Regenerate, at high levels or via scroll or NPC, will fix this and doesn't require maintenance.

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    \$\begingroup\$ Darkvision and low-light vision both appear to rely on existing eyes; LLV explicitly so. So I think the first two are likely to work poorly, and the third might be shaky. \$\endgroup\$ – user17995 Aug 1 '15 at 5:05
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    \$\begingroup\$ Demon senses chages your eyes. You need eyes to change, it doesn't grow them from nothing. \$\endgroup\$ – casey Aug 1 '15 at 14:18
  • \$\begingroup\$ @TuggyNE I see no such rule for either. Link? \$\endgroup\$ – the dark wanderer Aug 2 '15 at 21:40
  • \$\begingroup\$ @thedarkwanderer: Links are there in the spells you linked to. Relevant text: "[Darkvision] does not allow characters to see anything that they could not see otherwise" (i.e., other than negating the effects of non-magical darkness) and "Characters with low-light vision have eyes that are so sensitive to light that they can see twice as far as normal in dim light." \$\endgroup\$ – user17995 Aug 2 '15 at 21:44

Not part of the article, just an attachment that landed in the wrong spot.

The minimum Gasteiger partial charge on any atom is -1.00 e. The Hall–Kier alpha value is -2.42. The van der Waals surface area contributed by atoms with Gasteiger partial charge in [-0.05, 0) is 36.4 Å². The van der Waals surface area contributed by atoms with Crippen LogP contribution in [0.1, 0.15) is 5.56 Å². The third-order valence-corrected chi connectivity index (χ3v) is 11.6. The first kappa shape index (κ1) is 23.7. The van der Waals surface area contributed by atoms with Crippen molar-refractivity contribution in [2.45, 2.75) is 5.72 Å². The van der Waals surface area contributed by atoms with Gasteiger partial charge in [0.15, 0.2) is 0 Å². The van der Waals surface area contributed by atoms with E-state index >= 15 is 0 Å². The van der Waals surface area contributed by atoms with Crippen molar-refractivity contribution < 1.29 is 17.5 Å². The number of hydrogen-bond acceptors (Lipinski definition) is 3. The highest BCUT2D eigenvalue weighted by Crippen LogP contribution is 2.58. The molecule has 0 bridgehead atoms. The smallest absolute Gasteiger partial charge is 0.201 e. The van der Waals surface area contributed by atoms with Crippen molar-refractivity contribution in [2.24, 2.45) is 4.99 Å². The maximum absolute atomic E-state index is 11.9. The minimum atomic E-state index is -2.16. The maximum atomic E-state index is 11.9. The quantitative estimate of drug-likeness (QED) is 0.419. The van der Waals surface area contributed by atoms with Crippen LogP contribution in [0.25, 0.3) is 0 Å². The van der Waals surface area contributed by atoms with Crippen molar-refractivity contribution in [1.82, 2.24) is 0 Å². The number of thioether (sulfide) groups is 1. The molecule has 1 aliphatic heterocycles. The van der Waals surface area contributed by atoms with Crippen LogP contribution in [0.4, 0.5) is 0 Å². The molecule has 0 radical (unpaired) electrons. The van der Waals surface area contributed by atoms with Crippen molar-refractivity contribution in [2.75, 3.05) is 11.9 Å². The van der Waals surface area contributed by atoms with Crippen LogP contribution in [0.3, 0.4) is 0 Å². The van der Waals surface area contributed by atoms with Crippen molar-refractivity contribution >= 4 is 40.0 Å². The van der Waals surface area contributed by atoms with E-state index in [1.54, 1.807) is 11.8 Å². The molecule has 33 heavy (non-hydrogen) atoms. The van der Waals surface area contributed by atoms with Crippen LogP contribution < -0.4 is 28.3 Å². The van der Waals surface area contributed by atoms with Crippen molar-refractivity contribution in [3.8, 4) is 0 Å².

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    \$\begingroup\$ @thedarkwanderer: Reading that as anything other than "any eyes that they have are extra-sensitive to light" seems, to me, absolutely cheesy in the extreme. \$\endgroup\$ – user17995 Aug 2 '15 at 21:52